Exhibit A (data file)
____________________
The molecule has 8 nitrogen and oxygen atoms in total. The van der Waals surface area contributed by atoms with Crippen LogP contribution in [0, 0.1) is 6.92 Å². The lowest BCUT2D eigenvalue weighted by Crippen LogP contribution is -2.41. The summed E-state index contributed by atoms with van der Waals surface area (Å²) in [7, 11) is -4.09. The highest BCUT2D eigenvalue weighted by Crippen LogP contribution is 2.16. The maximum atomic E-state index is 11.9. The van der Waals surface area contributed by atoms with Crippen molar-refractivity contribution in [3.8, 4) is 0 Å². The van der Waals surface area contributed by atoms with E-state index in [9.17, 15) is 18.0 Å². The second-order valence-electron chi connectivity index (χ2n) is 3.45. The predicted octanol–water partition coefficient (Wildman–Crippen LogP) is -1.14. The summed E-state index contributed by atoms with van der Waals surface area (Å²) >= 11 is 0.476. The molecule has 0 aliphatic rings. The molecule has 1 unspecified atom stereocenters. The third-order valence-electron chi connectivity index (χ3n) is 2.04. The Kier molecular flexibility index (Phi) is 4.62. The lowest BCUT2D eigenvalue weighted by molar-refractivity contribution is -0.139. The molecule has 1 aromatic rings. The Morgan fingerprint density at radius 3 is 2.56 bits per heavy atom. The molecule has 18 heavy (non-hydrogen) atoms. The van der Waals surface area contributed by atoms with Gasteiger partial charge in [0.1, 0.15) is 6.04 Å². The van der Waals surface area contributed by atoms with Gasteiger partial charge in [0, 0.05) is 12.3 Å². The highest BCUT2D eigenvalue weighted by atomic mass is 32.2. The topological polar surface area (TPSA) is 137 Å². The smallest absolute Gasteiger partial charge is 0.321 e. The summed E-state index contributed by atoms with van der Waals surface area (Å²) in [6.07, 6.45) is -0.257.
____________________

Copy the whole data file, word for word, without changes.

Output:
The molecule has 8 nitrogen and oxygen atoms in total. The van der Waals surface area contributed by atoms with Crippen LogP contribution in [0, 0.1) is 6.92 Å². The lowest BCUT2D eigenvalue weighted by Crippen LogP contribution is -2.41. The summed E-state index contributed by atoms with van der Waals surface area (Å²) in [7, 11) is -4.09. The highest BCUT2D eigenvalue weighted by Crippen LogP contribution is 2.16. The maximum atomic E-state index is 11.9. The van der Waals surface area contributed by atoms with Crippen molar-refractivity contribution in [3.8, 4) is 0 Å². The van der Waals surface area contributed by atoms with E-state index in [9.17, 15) is 18.0 Å². The second-order valence-electron chi connectivity index (χ2n) is 3.45. The predicted octanol–water partition coefficient (Wildman–Crippen LogP) is -1.14. The summed E-state index contributed by atoms with van der Waals surface area (Å²) >= 11 is 0.476. The molecule has 0 aliphatic rings. The molecule has 1 unspecified atom stereocenters. The third-order valence-electron chi connectivity index (χ3n) is 2.04. The Kier molecular flexibility index (Phi) is 4.62. The lowest BCUT2D eigenvalue weighted by molar-refractivity contribution is -0.139. The molecule has 1 aromatic rings. The Morgan fingerprint density at radius 3 is 2.56 bits per heavy atom. The molecule has 18 heavy (non-hydrogen) atoms. The van der Waals surface area contributed by atoms with Gasteiger partial charge in [0.1, 0.15) is 6.04 Å². The van der Waals surface area contributed by atoms with Gasteiger partial charge in [0, 0.05) is 12.3 Å². The highest BCUT2D eigenvalue weighted by atomic mass is 32.2. The topological polar surface area (TPSA) is 137 Å². The smallest absolute Gasteiger partial charge is 0.321 e. The summed E-state index contributed by atoms with van der Waals surface area (Å²) in [6.07, 6.45) is -0.257.